6% of Americans believe that the Moon Landing was faked, while another 5% are undecided—according to a poll by Gallup in 2001. Then again, since only 40% of Americans believe in evolution, I guess that doesn’t really matter.
Sadly, I used to doubt that the moon landing was real too. I was still in high school, and during that rebellious period it was almost a pre-requisite to believe in cospiracy theories.
It was all too easy to believe that in order to win the Space Race from the then reigning Soviet Union, the USA faked a moon landing by staging and filming it in an undisclosed location (most probably the infamous Area 51). The proponents of the hoax then put out a number of so-called proofs such as the waving American flag and the absence of stars in the background.
Ray Villard, from the Discovery Channel had posted an article in the ongoing campaign to once and for all squash the notion of a fake landing. His rebuttals are clear, and by the end of the article, only the most die-hard conspiracy theorists will still believe in the hoax.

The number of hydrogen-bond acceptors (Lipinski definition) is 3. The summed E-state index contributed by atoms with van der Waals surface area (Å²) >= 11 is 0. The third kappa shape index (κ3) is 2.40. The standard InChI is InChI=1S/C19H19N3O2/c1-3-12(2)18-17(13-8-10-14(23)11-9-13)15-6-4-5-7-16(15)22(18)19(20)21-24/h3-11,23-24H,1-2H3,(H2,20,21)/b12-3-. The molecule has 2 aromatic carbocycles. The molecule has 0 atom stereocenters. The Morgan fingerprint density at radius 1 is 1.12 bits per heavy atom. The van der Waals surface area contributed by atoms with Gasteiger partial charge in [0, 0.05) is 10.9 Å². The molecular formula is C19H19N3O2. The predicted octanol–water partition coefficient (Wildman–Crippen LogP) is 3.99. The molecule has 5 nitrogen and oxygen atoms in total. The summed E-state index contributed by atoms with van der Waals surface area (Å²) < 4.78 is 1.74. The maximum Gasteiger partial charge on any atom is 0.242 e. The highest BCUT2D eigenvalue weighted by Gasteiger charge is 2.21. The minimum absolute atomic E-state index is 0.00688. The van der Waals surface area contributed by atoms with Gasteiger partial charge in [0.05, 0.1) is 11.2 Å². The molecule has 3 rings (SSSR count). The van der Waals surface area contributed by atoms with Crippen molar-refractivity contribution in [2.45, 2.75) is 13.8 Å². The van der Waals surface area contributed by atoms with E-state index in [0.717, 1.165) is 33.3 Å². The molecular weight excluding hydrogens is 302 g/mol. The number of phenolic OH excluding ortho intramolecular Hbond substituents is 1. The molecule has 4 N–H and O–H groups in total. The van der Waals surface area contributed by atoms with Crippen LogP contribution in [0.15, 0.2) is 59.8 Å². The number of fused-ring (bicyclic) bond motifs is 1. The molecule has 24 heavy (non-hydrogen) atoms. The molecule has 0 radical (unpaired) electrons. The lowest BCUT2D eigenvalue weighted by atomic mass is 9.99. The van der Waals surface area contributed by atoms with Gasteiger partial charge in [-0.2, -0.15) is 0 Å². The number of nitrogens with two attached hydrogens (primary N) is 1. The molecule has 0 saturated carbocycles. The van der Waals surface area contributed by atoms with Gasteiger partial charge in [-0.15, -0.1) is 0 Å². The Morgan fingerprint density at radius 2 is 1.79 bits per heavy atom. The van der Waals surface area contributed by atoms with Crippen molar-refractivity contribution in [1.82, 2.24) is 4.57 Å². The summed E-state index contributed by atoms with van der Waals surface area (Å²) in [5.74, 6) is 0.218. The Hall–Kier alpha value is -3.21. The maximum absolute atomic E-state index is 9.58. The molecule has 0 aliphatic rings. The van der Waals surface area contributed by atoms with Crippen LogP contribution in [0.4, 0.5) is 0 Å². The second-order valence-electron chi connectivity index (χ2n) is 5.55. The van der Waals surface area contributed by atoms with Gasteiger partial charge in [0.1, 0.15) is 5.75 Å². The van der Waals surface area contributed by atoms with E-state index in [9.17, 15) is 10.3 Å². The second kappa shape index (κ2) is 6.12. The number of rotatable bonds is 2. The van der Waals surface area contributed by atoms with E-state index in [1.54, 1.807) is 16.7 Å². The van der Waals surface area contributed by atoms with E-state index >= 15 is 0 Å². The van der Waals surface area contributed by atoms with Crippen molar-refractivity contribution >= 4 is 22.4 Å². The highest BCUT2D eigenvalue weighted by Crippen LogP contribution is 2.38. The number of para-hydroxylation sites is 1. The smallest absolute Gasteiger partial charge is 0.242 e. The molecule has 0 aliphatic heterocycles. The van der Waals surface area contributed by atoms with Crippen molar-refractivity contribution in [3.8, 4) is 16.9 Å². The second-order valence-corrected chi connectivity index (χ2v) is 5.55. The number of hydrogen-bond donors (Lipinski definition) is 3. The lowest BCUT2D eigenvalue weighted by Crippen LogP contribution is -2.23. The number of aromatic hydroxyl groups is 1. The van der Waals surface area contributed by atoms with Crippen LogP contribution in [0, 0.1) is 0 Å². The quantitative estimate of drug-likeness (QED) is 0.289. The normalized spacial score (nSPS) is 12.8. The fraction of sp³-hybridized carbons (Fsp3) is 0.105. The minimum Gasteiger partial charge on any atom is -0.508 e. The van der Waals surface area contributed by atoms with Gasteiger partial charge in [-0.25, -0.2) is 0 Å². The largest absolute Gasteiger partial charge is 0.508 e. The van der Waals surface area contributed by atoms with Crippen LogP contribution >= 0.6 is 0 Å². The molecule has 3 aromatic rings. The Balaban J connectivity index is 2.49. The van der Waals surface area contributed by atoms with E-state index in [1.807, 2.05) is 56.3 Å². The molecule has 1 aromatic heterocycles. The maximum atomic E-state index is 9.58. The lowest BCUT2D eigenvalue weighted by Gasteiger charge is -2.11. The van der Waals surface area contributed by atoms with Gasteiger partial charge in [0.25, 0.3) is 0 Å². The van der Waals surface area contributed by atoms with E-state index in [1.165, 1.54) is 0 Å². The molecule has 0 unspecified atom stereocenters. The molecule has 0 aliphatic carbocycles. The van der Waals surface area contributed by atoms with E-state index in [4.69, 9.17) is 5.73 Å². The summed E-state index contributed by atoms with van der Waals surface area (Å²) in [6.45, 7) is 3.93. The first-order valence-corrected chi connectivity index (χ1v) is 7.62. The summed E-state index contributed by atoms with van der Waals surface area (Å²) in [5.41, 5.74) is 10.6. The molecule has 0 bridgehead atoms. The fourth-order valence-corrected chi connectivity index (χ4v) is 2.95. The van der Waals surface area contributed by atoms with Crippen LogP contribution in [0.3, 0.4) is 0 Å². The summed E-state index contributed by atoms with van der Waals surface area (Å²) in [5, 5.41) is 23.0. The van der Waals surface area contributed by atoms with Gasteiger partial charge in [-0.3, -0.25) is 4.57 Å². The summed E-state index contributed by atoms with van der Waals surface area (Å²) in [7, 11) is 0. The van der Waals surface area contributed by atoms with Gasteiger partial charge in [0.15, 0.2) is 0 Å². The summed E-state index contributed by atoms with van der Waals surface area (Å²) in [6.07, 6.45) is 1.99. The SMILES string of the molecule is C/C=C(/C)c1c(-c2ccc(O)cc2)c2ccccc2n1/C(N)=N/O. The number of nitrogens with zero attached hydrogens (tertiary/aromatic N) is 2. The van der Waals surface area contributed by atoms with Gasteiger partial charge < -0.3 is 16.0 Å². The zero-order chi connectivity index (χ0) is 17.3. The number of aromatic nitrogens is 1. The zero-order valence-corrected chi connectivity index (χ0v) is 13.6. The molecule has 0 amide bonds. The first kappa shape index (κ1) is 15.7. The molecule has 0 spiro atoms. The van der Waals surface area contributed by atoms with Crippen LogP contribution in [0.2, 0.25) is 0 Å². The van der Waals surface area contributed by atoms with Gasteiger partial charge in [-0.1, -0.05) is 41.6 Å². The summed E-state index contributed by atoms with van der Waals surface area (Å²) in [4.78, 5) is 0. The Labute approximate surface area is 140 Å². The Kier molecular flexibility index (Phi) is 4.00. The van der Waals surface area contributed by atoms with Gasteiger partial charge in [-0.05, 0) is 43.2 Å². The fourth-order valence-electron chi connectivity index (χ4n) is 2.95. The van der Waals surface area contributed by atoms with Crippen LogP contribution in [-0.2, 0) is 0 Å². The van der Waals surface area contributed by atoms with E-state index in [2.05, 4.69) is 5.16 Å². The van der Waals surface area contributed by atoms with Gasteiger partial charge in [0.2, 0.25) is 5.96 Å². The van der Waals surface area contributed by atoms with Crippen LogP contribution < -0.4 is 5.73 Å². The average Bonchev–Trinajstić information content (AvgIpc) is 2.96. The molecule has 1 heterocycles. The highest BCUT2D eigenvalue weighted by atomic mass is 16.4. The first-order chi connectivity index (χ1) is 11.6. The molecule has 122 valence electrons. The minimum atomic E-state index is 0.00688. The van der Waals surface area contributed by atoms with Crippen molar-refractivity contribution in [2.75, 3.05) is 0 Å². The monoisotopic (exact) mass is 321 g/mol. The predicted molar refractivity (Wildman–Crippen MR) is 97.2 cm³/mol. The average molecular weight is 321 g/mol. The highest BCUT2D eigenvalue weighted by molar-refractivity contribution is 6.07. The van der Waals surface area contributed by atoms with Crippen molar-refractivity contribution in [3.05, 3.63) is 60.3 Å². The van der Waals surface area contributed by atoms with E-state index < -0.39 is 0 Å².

He hit the mark on the complexity of staging a believable landing:
The hours of astronaut moonwalk video are far too complex to be faked with comparatively stone-age 1960s special effects technology. For example, all the effects in the 1968 landmark film 2001:A Space Odyssey required complex, time consuming, and cumbersome optical printing techniques costing the equivalent of $54 million today. The Apollo billions of dollars would have to have been spent on building a time machine to bring back from the 21st century an image rendering supercomputer and powerful animation software – not to mention kidnapping a computer animation artist from the future.
On the waving flag:
Finally, the American flag doesn’t wave because a fan on the set is blowing! The flag appears to wave after an astronaut touches the pole. The vibration takes more time to dampen out than on Earth because the flag material is moving without air resistance in a vacuum and in 1/6th the pull of gravity.
With these kind of scientific explanations, it’s a wonder if anyone would still cling to the notion of hoax.
Nevertheless, a more amusing and famous rumour about the moon landing is that Neil Armstrong heard the azan (Muslim prayer call) while he was on moon, and decided to convert to Islam right after that. Oh, how proud the kids must feel when their ustazs mentioned this almost miraculous trivia!
Can somebody please tell these ustazs that this didn’t happen at all?